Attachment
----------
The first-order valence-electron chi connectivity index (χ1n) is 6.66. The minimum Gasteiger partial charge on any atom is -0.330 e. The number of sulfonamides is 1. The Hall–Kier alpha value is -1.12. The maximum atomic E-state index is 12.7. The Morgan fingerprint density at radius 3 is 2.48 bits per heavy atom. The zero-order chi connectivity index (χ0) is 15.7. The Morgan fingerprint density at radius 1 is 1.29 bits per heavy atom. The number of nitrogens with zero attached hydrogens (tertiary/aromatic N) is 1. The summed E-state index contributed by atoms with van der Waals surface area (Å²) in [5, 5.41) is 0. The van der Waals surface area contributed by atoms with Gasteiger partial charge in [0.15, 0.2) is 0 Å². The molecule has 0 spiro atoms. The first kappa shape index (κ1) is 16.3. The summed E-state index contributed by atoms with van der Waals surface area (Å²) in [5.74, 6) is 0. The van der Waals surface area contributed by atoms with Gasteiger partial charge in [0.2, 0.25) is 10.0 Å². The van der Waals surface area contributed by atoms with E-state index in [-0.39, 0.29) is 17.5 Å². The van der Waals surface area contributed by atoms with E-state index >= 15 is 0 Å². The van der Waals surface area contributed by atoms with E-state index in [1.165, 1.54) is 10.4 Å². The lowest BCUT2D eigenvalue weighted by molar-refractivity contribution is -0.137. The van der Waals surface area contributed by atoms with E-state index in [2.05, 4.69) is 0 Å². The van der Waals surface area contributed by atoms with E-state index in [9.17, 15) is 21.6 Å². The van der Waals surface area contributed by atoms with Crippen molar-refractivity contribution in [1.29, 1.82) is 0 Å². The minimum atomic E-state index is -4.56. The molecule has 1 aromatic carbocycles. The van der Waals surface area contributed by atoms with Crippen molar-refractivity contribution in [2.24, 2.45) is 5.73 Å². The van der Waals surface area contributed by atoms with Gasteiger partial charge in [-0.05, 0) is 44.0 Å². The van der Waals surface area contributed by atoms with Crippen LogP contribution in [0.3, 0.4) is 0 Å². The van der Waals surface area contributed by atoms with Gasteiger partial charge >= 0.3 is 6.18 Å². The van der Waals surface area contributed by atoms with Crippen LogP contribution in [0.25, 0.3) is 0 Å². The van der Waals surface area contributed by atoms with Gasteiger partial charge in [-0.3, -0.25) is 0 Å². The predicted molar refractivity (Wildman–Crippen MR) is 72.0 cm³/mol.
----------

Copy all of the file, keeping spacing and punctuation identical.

The first-order valence-electron chi connectivity index (χ1n) is 6.66. The minimum Gasteiger partial charge on any atom is -0.330 e. The number of sulfonamides is 1. The Hall–Kier alpha value is -1.12. The maximum atomic E-state index is 12.7. The Morgan fingerprint density at radius 3 is 2.48 bits per heavy atom. The zero-order chi connectivity index (χ0) is 15.7. The Morgan fingerprint density at radius 1 is 1.29 bits per heavy atom. The number of nitrogens with zero attached hydrogens (tertiary/aromatic N) is 1. The summed E-state index contributed by atoms with van der Waals surface area (Å²) in [5, 5.41) is 0. The van der Waals surface area contributed by atoms with Gasteiger partial charge in [0.15, 0.2) is 0 Å². The molecule has 0 spiro atoms. The first kappa shape index (κ1) is 16.3. The summed E-state index contributed by atoms with van der Waals surface area (Å²) in [5.74, 6) is 0. The van der Waals surface area contributed by atoms with Gasteiger partial charge in [0.2, 0.25) is 10.0 Å². The van der Waals surface area contributed by atoms with E-state index in [-0.39, 0.29) is 17.5 Å². The van der Waals surface area contributed by atoms with E-state index >= 15 is 0 Å². The van der Waals surface area contributed by atoms with E-state index in [1.165, 1.54) is 10.4 Å². The lowest BCUT2D eigenvalue weighted by molar-refractivity contribution is -0.137. The van der Waals surface area contributed by atoms with E-state index in [2.05, 4.69) is 0 Å². The van der Waals surface area contributed by atoms with E-state index in [9.17, 15) is 21.6 Å². The van der Waals surface area contributed by atoms with Crippen molar-refractivity contribution in [1.29, 1.82) is 0 Å². The minimum atomic E-state index is -4.56. The molecule has 1 aromatic carbocycles. The van der Waals surface area contributed by atoms with Crippen molar-refractivity contribution in [2.24, 2.45) is 5.73 Å². The van der Waals surface area contributed by atoms with Gasteiger partial charge in [-0.05, 0) is 44.0 Å². The van der Waals surface area contributed by atoms with Crippen LogP contribution in [0.3, 0.4) is 0 Å². The van der Waals surface area contributed by atoms with Gasteiger partial charge >= 0.3 is 6.18 Å². The van der Waals surface area contributed by atoms with Crippen LogP contribution in [0.25, 0.3) is 0 Å². The van der Waals surface area contributed by atoms with Gasteiger partial charge in [-0.3, -0.25) is 0 Å². The predicted molar refractivity (Wildman–Crippen MR) is 72.0 cm³/mol.